SF4 is produced by the reaction of SCl2, Cl2, and NaF:

SCl2 + Cl2 + 4 NaF → SF4 + 4 NaCl

Treatment of SCl2 with NaF also affords SF4, not SF2. SF2 is unstable, it condenses with itself to form SF4 and SSF2.[5]

Use of SF4 for the synthesis of fluorocarbons

In organic synthesis, SF4 is used to convert COH and C=O groups into CF and CF2 groups, respectively.[6] Certain alcohols readily give the corresponding fluorocarbon. Ketones and aldehydes give geminal difluorides. The presence of protons alpha to the carbonyl leads to side reactions and diminished (30–40%) yield. Also diols can give cyclic sulfite esters, (RO)2SO. Carboxylic acids convert to trifluoromethyl derivatives. For example treatment of heptanoic acid with SF4 at 100-130 °C produces 1,1,1-trifluoroheptane. Hexafluoro-2-butyne can be similarly produced from acetylenedicarboxylic acid. The coproducts from these fluorinations, including unreacted SF4 together with SOF2 and SO2, are toxic but can be neutralized by their treatment with aqueous KOH.

The use of SF4 is being superseded in recent years by the more conveniently handled diethylaminosulfur trifluoride, Et2NSF3, "DAST", where Et = CH3CH2.[7] This reagent is prepared from SF4:[8]

SF4 + Me3SiNEt2 → Et2NSF3 + Me3SiF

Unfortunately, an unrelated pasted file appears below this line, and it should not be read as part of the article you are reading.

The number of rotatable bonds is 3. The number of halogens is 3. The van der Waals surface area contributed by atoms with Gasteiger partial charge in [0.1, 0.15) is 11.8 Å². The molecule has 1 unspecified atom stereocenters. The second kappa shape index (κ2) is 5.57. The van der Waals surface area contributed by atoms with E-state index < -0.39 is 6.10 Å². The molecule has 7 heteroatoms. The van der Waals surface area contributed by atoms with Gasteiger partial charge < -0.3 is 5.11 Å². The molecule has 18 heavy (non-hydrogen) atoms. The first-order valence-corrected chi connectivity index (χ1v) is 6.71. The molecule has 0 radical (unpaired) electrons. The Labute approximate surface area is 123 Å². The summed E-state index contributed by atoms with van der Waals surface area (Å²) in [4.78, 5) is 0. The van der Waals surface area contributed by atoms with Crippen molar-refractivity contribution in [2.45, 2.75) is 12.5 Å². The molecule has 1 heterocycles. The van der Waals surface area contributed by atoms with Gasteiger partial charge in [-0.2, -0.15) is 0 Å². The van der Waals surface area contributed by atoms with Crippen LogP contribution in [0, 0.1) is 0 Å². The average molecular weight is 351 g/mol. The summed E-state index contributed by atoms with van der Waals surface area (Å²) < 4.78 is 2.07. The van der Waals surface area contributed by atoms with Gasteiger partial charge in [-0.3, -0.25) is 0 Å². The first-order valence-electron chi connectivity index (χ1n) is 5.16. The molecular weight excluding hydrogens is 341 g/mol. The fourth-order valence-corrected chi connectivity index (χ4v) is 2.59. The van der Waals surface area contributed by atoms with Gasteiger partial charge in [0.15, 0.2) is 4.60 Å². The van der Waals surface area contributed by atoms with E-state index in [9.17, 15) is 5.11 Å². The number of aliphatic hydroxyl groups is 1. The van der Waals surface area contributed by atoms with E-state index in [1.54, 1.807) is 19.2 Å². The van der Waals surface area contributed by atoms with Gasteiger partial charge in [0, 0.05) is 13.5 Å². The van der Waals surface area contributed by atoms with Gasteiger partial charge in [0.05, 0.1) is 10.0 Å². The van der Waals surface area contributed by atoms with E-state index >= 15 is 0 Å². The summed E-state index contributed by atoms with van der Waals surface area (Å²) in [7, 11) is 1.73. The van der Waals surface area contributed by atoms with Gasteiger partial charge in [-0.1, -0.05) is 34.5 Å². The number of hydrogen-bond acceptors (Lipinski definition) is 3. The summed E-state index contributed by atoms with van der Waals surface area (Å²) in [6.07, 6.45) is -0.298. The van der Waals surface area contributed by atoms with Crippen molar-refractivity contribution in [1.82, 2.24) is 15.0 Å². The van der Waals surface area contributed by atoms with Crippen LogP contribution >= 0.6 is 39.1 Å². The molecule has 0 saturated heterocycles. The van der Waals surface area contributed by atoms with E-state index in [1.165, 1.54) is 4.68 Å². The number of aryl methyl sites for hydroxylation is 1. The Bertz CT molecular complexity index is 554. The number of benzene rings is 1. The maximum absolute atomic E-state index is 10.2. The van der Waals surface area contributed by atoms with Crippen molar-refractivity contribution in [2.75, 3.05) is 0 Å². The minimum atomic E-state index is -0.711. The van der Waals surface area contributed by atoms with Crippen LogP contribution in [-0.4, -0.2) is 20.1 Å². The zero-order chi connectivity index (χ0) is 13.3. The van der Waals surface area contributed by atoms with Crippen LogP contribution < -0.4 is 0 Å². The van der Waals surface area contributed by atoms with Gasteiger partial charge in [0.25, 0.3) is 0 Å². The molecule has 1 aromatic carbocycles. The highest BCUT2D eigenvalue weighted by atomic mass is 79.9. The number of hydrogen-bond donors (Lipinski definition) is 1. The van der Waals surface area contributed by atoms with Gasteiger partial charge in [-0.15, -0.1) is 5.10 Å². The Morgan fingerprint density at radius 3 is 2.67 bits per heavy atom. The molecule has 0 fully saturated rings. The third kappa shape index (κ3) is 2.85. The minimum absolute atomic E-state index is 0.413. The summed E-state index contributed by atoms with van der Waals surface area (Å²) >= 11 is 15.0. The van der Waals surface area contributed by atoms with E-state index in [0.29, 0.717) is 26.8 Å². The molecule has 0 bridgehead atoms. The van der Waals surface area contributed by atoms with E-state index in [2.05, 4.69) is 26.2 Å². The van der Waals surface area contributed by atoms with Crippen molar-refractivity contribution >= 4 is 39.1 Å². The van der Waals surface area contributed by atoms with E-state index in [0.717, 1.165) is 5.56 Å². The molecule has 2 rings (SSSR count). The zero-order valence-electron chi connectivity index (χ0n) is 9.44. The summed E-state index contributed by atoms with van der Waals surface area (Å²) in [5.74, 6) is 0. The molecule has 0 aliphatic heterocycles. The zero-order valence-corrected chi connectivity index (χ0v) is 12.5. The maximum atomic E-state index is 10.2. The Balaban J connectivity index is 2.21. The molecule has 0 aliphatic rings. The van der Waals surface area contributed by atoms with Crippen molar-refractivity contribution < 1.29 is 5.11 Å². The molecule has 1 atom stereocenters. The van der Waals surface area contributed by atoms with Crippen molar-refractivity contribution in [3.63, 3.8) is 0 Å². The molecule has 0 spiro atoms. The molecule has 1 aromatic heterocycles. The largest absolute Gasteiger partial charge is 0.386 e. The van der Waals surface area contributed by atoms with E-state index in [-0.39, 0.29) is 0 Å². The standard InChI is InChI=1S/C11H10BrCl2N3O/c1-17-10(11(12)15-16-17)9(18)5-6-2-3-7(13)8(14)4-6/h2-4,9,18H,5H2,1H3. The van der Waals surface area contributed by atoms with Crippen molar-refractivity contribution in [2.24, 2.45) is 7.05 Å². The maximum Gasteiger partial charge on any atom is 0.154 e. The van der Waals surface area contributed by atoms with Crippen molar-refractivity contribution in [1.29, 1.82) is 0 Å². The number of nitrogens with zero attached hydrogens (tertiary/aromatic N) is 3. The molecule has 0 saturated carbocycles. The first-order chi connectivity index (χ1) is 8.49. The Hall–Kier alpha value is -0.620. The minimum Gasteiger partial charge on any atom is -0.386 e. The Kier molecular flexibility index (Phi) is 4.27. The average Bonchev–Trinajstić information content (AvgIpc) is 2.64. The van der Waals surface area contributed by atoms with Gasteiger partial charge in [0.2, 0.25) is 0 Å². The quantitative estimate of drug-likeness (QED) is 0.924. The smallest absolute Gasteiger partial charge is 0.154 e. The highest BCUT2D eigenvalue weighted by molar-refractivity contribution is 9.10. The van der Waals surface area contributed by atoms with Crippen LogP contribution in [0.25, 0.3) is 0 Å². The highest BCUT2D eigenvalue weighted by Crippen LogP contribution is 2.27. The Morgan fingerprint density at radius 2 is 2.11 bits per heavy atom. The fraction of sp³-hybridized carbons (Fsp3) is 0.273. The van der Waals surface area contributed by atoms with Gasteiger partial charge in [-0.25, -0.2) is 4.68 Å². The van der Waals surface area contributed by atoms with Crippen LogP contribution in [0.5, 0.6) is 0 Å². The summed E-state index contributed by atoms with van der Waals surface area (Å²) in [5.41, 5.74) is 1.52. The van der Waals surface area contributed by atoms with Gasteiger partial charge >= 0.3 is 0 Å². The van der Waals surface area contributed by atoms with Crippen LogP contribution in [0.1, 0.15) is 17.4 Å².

Other reactions

Sulfur chloride pentafluoride (SF
), a useful source of the SF5 group, is prepared from SF4.[9]

Hydrolysis of SF4 gives sulfur dioxide:[10]

SF4 + 2 H2O → SO2 + 4 HF

This reaction proceeds via the intermediacy of thionyl fluoride, which usually does not interfere with the use of SF4 as a reagent.[5]


reacts inside the lungs with moisture:[11]

SF4 + 2 H2O → SO2 + 4 HF


  1. 1 2 3 4 "NIOSH Pocket Guide to Chemical Hazards #0580". National Institute for Occupational Safety and Health (NIOSH).
  2. Tolles, W. M.; W. M. Gwinn, W. D. (1962). "Structure and Dipole Moment for SF4". J. Chem. Phys. 36 (5): 1119–1121. doi:10.1063/1.1732702.
  3. C.-L. J. Wang, "Sulfur Tetrafluoride" in Encyclopedia of Reagents for Organic Synthesis (Ed: L. Paquette) 2004, J. Wiley & Sons, New York. doi:10.1002/047084289.
  4. Holleman, A. F.; Wiberg, E. "Inorganic Chemistry" Academic Press: San Diego, 2001. ISBN 0-12-352651-5.
  5. 1 2 F. S. Fawcett, C. W. Tullock, "Sulfur (IV) Fluoride: (Sulfur Tetrafluoride)" Inorganic Syntheses, 1963, vol. 7, pp 119–124. doi:10.1002/9780470132388.ch33
  6. Hasek, W. R. "1,1,1-Trifluoroheptane". Org. Synth.; Coll. Vol., 5, p. 1082
  7. A. H. Fauq, "N,N-Diethylaminosulfur Trifluoride" in Encyclopedia of Reagents for Organic Synthesis (Ed: L. Paquette) 2004, J. Wiley & Sons, New York. doi:10.1002/047084289.
  8. W. J. Middleton, E. M. Bingham. "Diethylaminosulfur Trifluoride". Org. Synth.; Coll. Vol., 6, p. 440
  9. Nyman, F., Roberts, H. L., Seaton, T. Inorganic Syntheses, 1966, Volume 8, p. 160 McGraw-Hill Book Company, Inc., 1966, doi:10.1002/9780470132395.ch42
  10. Greenwood, Norman N.; Earnshaw, Alan (1997). Chemistry of the Elements (2nd ed.). Butterworth-Heinemann. ISBN 0-08-037941-9.
  11. Johnston, H. (2003). A Bridge not Attacked: Chemical Warfare Civilian Research During World War II. World Scientific. pp. 33–36. ISBN 981-238-153-8.